Distribution, Molecular Detection and Host Range of Groundnut Rosette Assistor Virus in Western Kenya
Journal of Plant Sciences
Volume 7, Issue 5, October 2019, Pages: 100-105
Received: Sep. 4, 2019; Accepted: Sep. 22, 2019; Published: Oct. 9, 2019
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Anthony Simiyu Mabele, Department of Biological Sciences, School of Natural Sciences (SONAS), Masinde Muliro University of Science and Technology (MMUST), Kakamega, Kenya
Hassan Karakacha Were, Department of Agriculture and Land Use Management (ALUM), School of Agriculture, Veterinary Science and Technology (SAVET), Masinde Muliro University of Science and Technology (MMUST), Kakamega, Kenya
Millicent Florence Owuor Ndong’a, Department of Biological Sciences, School of Natural Sciences (SONAS), Masinde Muliro University of Science and Technology (MMUST), Kakamega, Kenya
Benard Mukoye, Department of Biosafety and Phytosanitary, Kenya Plant Health Inspectorate Service (KEPHIS), Nairobi, Kenya
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Groundnut (Arachis hypogaea L.) is an important legume in western Kenya, but yields are low and declining due to pests and diseases. Groundnut rosette disease (GRD) is the main disease causing upto 100% yield loss. Rosette is transmitted mainly by the groundnut aphid, Aphis craccivora Koch and to a lesser extent by Aphis gosypii Glover and Myzus persicae Sulzer. The disease is caused by synergistic interaction among groundnut rosette assistor virus (GRAV, genus Luteovirus), groundnut rosette virus (GRV, genus Umbravirus) and its associated satellite RNA (sat-RNA). The GRAV plays a crucial role in packaging the other two agents for vector transmission, and therefore a key factor in the spread of GRD. Limited information was available on distribution and host range of rosette disease in western Kenya. This study determined the distribution, molecular detection and host range of GRAV in western Kenya. A survey was conducted in Bungoma and Kakamega Counties during the short and long rains of 2016-2017. Symptomatic leafy samples were collected in RNAlater® stabilization solution and analyzed by RT-PCR. Host range studies were conducted at the Kenya Agricultural, Livestock and Research Organization (KALRO)-Kakamega. Five popular legumes of beans (Phaseolus vulgaris), cowpea (Vigna unguiculata), groundnut (Arachis hypogaea L.), green gram (Vigna radiata), soybean (Glycine max) and one solanaceous golden berry (Physalis peruviana L.) were planted in a 4×6 factorial design. The plants at three leaf-stage, were mechanically inoculated with GRD inoculum prepared from RT-PCR positive samples. The plants were monitored for symptom development in the screenhouse for 8 weeks. Total RNA was extracted from the leaf samples using RNeasy Mini Kit (Qiagen) according to the manufacturers’ protocol. A two-step RT-PCR was done using primers designed targeting GRAV CP gene. Rosette incidence and severity was significantly higher during the short rains than the long rains. All tested plants from the screen house developed typical GRD symptoms, and were found positive by RT-PCR. It is concluded that GRD is the major virus disease of groundnuts and infects most legumes grown in western Kenya. Breeding for resistance to both the groundnut aphid and GRAV coat protein (CP) gene, might be the only practical solution.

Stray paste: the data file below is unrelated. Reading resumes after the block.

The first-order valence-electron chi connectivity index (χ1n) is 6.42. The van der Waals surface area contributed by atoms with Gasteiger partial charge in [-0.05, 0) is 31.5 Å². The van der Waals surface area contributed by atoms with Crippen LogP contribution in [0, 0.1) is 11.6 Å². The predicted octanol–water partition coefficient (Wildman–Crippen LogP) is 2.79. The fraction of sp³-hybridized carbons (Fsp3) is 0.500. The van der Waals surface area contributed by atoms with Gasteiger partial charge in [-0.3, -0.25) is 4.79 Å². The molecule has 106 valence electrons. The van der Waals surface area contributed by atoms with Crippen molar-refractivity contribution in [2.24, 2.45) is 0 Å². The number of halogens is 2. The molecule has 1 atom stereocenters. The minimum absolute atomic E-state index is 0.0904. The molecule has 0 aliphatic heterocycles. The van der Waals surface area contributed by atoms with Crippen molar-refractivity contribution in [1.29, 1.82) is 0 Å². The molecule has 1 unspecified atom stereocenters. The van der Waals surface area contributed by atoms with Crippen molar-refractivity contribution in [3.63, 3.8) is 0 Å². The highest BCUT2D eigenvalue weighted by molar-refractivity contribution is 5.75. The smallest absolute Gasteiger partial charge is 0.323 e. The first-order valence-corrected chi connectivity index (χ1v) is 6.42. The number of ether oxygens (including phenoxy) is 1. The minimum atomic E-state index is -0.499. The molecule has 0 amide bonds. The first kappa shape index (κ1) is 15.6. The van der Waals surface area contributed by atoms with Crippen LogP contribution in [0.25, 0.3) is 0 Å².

Arachis hypogaea, Groundnut Rosette Assistor Virus, Groundnut Rosette Disease, Host Range, Two-step RT-PCR
To cite this article
Anthony Simiyu Mabele, Hassan Karakacha Were, Millicent Florence Owuor Ndong’a, Benard Mukoye, Distribution, Molecular Detection and Host Range of Groundnut Rosette Assistor Virus in Western Kenya, Journal of Plant Sciences. Vol. 7, No. 5, 2019, pp. 100-105. doi: 10.11648/j.jps.20190705.11
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